Loss of protein kinase Cgamma in knockout mice and increased retinal sensitivity to hyperbaric oxygen.
ABSTRACT To determine if loss of protein kinase Cgamma (PKCgamma) results in increased structural damage to the retina by hyperbaric oxygen (HBO), a treatment used for several ocular disorders.
Six-week-old mice were exposed in vivo to 100% HBO 3 times a week for 8 weeks. Eyes were dissected, fixed, embedded in Epon, sectioned, stained with toluidine blue O, and examined by light microscopy.
The thicknesses of the inner nuclear and ganglion cell layers were increased. Destruction of the outer plexiform layer was observed in the retinas of the PKCgamma-knockout mice relative to control mice. Exposure to HBO caused significant degradation of the retina in knockout mice compared with control mice. Damage to the outer segments of the photoreceptor layer and ganglion cell layer was apparent in central retinas of HBO-treated knockout mice.
Protein kinase Cgamma-knockout mice had increased retinal sensitivity to HBO. Results demonstrate that PKCgamma protects retinas from HBO damage.
Care should be taken in treating patients with HBO, particularly if they have a genetic disease, such as spinocerebellar ataxia type 14, a condition in which the PKCgamma is mutated and nonfunctional.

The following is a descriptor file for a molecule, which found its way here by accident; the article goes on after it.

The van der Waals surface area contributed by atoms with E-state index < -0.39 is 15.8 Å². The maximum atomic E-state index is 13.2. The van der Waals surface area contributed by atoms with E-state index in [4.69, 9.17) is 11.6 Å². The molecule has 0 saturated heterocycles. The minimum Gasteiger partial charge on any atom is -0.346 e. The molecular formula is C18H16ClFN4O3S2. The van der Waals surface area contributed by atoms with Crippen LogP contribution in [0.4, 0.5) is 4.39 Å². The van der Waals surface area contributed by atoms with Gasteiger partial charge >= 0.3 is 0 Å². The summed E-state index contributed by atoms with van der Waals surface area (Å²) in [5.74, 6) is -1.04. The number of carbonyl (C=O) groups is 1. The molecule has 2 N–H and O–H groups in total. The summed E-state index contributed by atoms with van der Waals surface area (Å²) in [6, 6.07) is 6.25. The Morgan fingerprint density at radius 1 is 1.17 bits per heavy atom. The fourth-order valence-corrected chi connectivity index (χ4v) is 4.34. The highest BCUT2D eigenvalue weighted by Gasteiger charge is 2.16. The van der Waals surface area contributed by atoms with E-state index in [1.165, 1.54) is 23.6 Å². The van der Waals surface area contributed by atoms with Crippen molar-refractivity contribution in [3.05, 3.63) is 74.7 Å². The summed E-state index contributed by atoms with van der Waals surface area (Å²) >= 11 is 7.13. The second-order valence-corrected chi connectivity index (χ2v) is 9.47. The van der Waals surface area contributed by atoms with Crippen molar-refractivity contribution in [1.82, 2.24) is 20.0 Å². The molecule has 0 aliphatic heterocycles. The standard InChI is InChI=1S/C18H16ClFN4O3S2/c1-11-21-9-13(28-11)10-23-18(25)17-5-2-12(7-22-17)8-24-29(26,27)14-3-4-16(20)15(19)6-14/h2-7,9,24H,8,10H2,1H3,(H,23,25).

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ABSTRACT: Most gap junctions between neurons in mammalian retina contain abundant connexin36, often in association with the scaffolding protein zonula occludens-1. We now investigate co-association of connexin36, zonula occludens-1, zonula occludens-2 and Y-box transcription factor 3 (zonula occludens-1-associated nucleic acid-binding protein) in mouse and rat retina. By immunoblotting, zonula occludens-1-associated nucleic acid-binding protein and zonula occludens-2 were both detected in retina, and zonula occludens-2 in retina was found to co-immunoprecipitate with connexin36. By immunofluorescence, the four proteins appeared as puncta distributed in the plexiform layers. In the inner plexiform layer, most connexin36-puncta were co-localized with zonula occludens-1, and many were co-localized with zonula occludens-1-associated nucleic acid-binding protein. Moreover, zonula occludens-1-associated nucleic acid-binding protein was often co-localized with zonula occludens-1. Nearly all zonula occludens-2-puncta were positive for connexin36, zonula occludens-1 and zonula occludens-1-associated nucleic acid-binding protein. In the outer plexiform layer, connexin36 was also often co-localized with zonula occludens-1-associated nucleic acid-binding protein. In connexin36 knockout mice, labeling of zonula occludens-1 was slightly reduced in the inner plexiform layer, zonula occludens-1-associated nucleic acid-binding protein was decreased in the outer plexiform layer, and both zonula occludens-1-associated nucleic acid-binding protein and zonula occludens-2 were markedly decreased in the inner sublamina of the inner plexiform layer, whereas zonula occludens-1, zonula occludens-2 and zonula occludens-1-associated nucleic acid-binding protein puncta persisted and remained co-localized in the outer sublamina of the inner plexiform layer. By freeze-fracture replica immunogold labeling, connexin36 was found to be co-localized with zonula occludens-2 within individual neuronal gap junctions. In addition, zonula occludens-1-associated nucleic acid-binding protein was abundant in a portion of ultrastructurally-defined gap junctions throughout the inner plexiform layer, and some of these junctions contained both connexin36 and zonula occludens-1-associated nucleic acid-binding protein. These distinct patterns of connexin36 association with zonula occludens-1, zonula occludens-2 and zonula occludens-1-associated nucleic acid-binding protein in different sublaminae of retina, and differential responses of these proteins to connexin36 gene deletion suggest differential regulatory and scaffolding roles of these gap junction accessory proteins. Further, the persistence of a subpopulation of zonula occludens-1/zonula occludens-2/zonula occludens-1-associated nucleic acid-binding protein co-localized puncta in the outer part of the inner plexiform layer of connexin36 knockout mice suggests close association of these proteins with other structures in retina, possibly including gap junctions composed of an as-yet-unidentified connexin.Neuroscience 07/2006; 140(2):433-51. · 3.12 Impact Factor